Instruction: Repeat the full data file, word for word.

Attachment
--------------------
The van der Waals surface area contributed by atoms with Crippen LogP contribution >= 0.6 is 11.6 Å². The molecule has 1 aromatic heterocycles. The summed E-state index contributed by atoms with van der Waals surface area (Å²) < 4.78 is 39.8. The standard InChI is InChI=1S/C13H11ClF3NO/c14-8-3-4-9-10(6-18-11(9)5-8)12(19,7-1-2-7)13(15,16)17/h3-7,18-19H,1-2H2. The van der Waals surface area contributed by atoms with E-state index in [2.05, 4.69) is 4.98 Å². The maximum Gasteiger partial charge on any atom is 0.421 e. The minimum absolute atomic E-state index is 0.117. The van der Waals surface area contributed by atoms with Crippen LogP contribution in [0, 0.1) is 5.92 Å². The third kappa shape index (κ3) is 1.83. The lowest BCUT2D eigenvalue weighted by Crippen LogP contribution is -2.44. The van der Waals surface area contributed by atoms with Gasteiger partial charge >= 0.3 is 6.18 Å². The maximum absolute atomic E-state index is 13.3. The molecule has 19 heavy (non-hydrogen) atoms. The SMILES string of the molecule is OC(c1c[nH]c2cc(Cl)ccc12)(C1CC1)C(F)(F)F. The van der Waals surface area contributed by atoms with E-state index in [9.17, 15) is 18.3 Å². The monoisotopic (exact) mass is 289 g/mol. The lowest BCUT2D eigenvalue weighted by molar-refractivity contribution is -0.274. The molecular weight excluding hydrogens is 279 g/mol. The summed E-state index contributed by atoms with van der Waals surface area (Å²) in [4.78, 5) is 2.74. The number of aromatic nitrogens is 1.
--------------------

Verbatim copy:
The van der Waals surface area contributed by atoms with Crippen LogP contribution >= 0.6 is 11.6 Å². The molecule has 1 aromatic heterocycles. The summed E-state index contributed by atoms with van der Waals surface area (Å²) < 4.78 is 39.8. The standard InChI is InChI=1S/C13H11ClF3NO/c14-8-3-4-9-10(6-18-11(9)5-8)12(19,7-1-2-7)13(15,16)17/h3-7,18-19H,1-2H2. The van der Waals surface area contributed by atoms with E-state index in [2.05, 4.69) is 4.98 Å². The maximum Gasteiger partial charge on any atom is 0.421 e. The minimum absolute atomic E-state index is 0.117. The van der Waals surface area contributed by atoms with Crippen LogP contribution in [0, 0.1) is 5.92 Å². The third kappa shape index (κ3) is 1.83. The lowest BCUT2D eigenvalue weighted by Crippen LogP contribution is -2.44. The van der Waals surface area contributed by atoms with Gasteiger partial charge >= 0.3 is 6.18 Å². The maximum absolute atomic E-state index is 13.3. The molecule has 19 heavy (non-hydrogen) atoms. The SMILES string of the molecule is OC(c1c[nH]c2cc(Cl)ccc12)(C1CC1)C(F)(F)F. The van der Waals surface area contributed by atoms with E-state index in [9.17, 15) is 18.3 Å². The monoisotopic (exact) mass is 289 g/mol. The lowest BCUT2D eigenvalue weighted by molar-refractivity contribution is -0.274. The molecular weight excluding hydrogens is 279 g/mol. The summed E-state index contributed by atoms with van der Waals surface area (Å²) in [4.78, 5) is 2.74. The number of aromatic nitrogens is 1.